The Endorsement: Manny Pacquiao
Each Monday in the Toy Department, a Sun sports writer will take a moment to offer his or her Endorsement of something he or she feels passionately about. There are no rules, and the subject can be as broad, or as narrow, as the writer chooses. This week, Childs Walker explains why a Filipino boxer is one of the most exciting athletes in the world. For previous editions of The Endorsement, click here.
There aren't five athletes in the world I'd rather watch than Manny Pacquiao. But I bet a lot of you have no clear mental image of him. You could walk by the Pac-Man in a grocery store and have no idea you were in the presence of a world-class athlete. He's about the size a lot of us were in middle school, and he wears the perpetual aw-shucks smile of a regular guy enjoying his regular life.
Put Manny Pacquiao in a boxing ring, however, and he's the furthest thing from regular. I think I first saw him fight eight years ago in a foul-plagued affair with Agapito Sanchez. Pacquiao fought at 122 pounds then and had two chief weapons -- limitless stamina and a straight left hand that hit opponents on the chin before they even knew it had been fired. He defined raw, but those two weapons were awesome enough that he not only hung with great all-around fighters; he beat them. In a sense, his limits helped to produce great fights because he had little alternative to boring straight ahead and firing murderous blows. Pit him again a craftsman such as Juan Manuel Marquez and you had the perfect dramatic contrast.
Too bad many sports fans never saw the fights.
For a large segment of Americans, boxing's golden age passed with Muhammad Ali. Its last mainstream appeal flickered out with the careers of Mike Tyson and Evander Holyfield. This nation's athletic pipelines turned to feeding more rewarding, less obviously damaging sports such as basketball and football. Fight coverage leads SportsCenter what, a few times a year? But I can't get across how limited a point of view this is.
Mexico, Puerto Rico, the Philippines and many other places never stopped producing great fighters. It's just that those fighters are rarely larger than the smallest players in our mainstream sports and few of them speak English when they burst onto the scene. To large immigrant populations tucked throughout the U.S., Pacquiao or Marquez or Miguel Cotto are just as dynamic as Kobe Bryant or Peyton Manning.
Their fights are often charged not only with violence and competition but with a nationalistic fervor rarely seen outside of the Olympics or the World Cup.
Pacquiao emerged as one of a quartet of great little guys along with Marquez, Marco Antonio Barrera and Erik Morales. The fights between those four were some of the most captivating, intense sporting events I've ever seen. For that reason, it's hard for me to think of the last decade as anything but a golden age for boxing.
Manny's stellar record against his three greatest peers earned him the moniker "Mexi-cutioner."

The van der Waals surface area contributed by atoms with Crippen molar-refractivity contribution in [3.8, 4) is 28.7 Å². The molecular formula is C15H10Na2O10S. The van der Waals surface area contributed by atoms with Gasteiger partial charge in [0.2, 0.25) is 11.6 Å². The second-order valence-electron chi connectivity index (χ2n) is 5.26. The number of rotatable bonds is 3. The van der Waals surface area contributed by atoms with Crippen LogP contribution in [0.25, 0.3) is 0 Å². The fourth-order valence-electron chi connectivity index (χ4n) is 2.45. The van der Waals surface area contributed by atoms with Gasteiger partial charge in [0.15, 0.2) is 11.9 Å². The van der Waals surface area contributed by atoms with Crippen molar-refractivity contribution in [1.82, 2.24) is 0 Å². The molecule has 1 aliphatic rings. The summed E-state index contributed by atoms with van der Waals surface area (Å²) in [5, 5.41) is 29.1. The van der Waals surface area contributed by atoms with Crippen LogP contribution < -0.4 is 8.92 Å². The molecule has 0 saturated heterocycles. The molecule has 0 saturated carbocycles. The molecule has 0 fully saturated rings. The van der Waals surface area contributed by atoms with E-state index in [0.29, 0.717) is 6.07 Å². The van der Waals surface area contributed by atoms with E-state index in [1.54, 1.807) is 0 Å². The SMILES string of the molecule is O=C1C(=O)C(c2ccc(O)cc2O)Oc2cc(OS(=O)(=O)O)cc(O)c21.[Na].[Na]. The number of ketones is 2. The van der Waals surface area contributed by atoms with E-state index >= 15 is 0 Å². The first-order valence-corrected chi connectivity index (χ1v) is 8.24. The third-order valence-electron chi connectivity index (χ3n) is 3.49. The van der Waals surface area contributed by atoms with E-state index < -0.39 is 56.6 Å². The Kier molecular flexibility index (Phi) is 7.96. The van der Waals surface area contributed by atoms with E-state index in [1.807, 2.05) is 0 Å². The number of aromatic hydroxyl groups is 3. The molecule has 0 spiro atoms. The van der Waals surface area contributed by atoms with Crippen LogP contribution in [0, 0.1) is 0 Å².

In the last year, he has turned his attention to higher weight classes. In June, he won a world title in his first fight at 135 pounds. In December, he bulked up further and ended the career of Oscar De La Hoya with a stunning display of hand speed.
Pacquiao started his career at 106 pounds. He beat De La Hoya at 147. Those 41 pounds might not sound like a lot to you, but the equivalent of Pacquiao's rise in say, baseball, would be Dustin Pedroia hitting 74 home runs in 2012. It's an amazing feat, one that had aficionados reaching back to the great Henry Armstrong (he held titles in three weight classes at once) for comparisons.
The pleasure of watching Pacquiao is the pleasure of watching a man who loves his work and has never stopped improving at it. He still has that wicked left and the knack for looking like the freshest man in the building come round 10. But he has added so many wrinkles over the years -- a better right, more balance, an ability to attack from angles rather than straight ahead. I've never seen him give a bad performance and he was beaten soundly only by Morales (a defeat he avenged twice.)
On Saturday, Pacquiao will try for 140-pound supremacy against once-beaten Ricky Hatton.
The fight is rich with subplots. Hatton is almost as big a star in Britain as Pacquiao is in the Philippines and both will draw huge nationalistic contingents to Las Vegas. Hatton is the naturally bigger man, Pacquiao the quicker and more accomplished. Hatton is trained by Floyd Mayweather Sr., the father of the only man to beat him, Floyd Mayweather Jr. With a victory, Pacquiao hopes to set up an even bigger fight with Mayweather Jr.
Both are likable men. Pacquiao is an Ali-like figure in the Philippines. He acts, he dispenses cash to the poor when he walks the streets, he dreams of running for office. His trainer, Freddy Roach, was the same kind of relentless, small fighter, and he hasn't let Parkinson's disease stop him from running one of the best gyms in the world.
Hatton, meanwhile, gets chubby between fights because he can't resist a pint or three at the pub. His rowdy supporters love to sing "There's only one Ricky Hatton" to the tune of Winter Wonderland.
It should all be quite a spectacle. I know $50 is a lot to spend on watching a boxing match in these tough times. But if you can gather a group of friends or get to a bar that's showing the fight, Pacquiao-Hatton should be quite a show.